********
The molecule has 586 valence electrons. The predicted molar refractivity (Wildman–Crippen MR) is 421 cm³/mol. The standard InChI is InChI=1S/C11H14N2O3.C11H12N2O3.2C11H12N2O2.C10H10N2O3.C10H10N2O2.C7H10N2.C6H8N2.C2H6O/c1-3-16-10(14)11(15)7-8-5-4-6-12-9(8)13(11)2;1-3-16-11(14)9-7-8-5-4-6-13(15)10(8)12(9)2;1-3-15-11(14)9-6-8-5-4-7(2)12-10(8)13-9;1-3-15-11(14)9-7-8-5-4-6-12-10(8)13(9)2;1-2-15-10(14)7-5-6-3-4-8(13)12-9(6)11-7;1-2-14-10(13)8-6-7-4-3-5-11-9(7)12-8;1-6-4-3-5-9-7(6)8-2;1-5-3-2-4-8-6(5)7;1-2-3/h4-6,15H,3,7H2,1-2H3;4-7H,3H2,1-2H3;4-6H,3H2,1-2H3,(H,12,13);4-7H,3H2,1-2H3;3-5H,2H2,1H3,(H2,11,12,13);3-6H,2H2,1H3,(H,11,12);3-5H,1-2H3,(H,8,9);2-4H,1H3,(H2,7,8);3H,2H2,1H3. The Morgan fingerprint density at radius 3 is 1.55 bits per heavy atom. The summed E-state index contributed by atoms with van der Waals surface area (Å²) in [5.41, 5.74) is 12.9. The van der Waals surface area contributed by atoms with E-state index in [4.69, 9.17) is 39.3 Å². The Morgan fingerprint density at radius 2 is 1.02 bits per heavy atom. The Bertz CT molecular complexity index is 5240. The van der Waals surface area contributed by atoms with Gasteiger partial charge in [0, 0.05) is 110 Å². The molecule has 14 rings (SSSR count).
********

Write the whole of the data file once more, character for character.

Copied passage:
The molecule has 586 valence electrons. The predicted molar refractivity (Wildman–Crippen MR) is 421 cm³/mol. The standard InChI is InChI=1S/C11H14N2O3.C11H12N2O3.2C11H12N2O2.C10H10N2O3.C10H10N2O2.C7H10N2.C6H8N2.C2H6O/c1-3-16-10(14)11(15)7-8-5-4-6-12-9(8)13(11)2;1-3-16-11(14)9-7-8-5-4-6-13(15)10(8)12(9)2;1-3-15-11(14)9-6-8-5-4-7(2)12-10(8)13-9;1-3-15-11(14)9-7-8-5-4-6-12-10(8)13(9)2;1-2-15-10(14)7-5-6-3-4-8(13)12-9(6)11-7;1-2-14-10(13)8-6-7-4-3-5-11-9(7)12-8;1-6-4-3-5-9-7(6)8-2;1-5-3-2-4-8-6(5)7;1-2-3/h4-6,15H,3,7H2,1-2H3;4-7H,3H2,1-2H3;4-6H,3H2,1-2H3,(H,12,13);4-7H,3H2,1-2H3;3-5H,2H2,1H3,(H2,11,12,13);3-6H,2H2,1H3,(H,11,12);3-5H,1-2H3,(H,8,9);2-4H,1H3,(H2,7,8);3H,2H2,1H3. The Morgan fingerprint density at radius 3 is 1.55 bits per heavy atom. The summed E-state index contributed by atoms with van der Waals surface area (Å²) in [5.41, 5.74) is 12.9. The van der Waals surface area contributed by atoms with E-state index in [4.69, 9.17) is 39.3 Å². The Morgan fingerprint density at radius 2 is 1.02 bits per heavy atom. The Bertz CT molecular complexity index is 5240. The van der Waals surface area contributed by atoms with Gasteiger partial charge in [0, 0.05) is 110 Å². The molecule has 14 rings (SSSR count).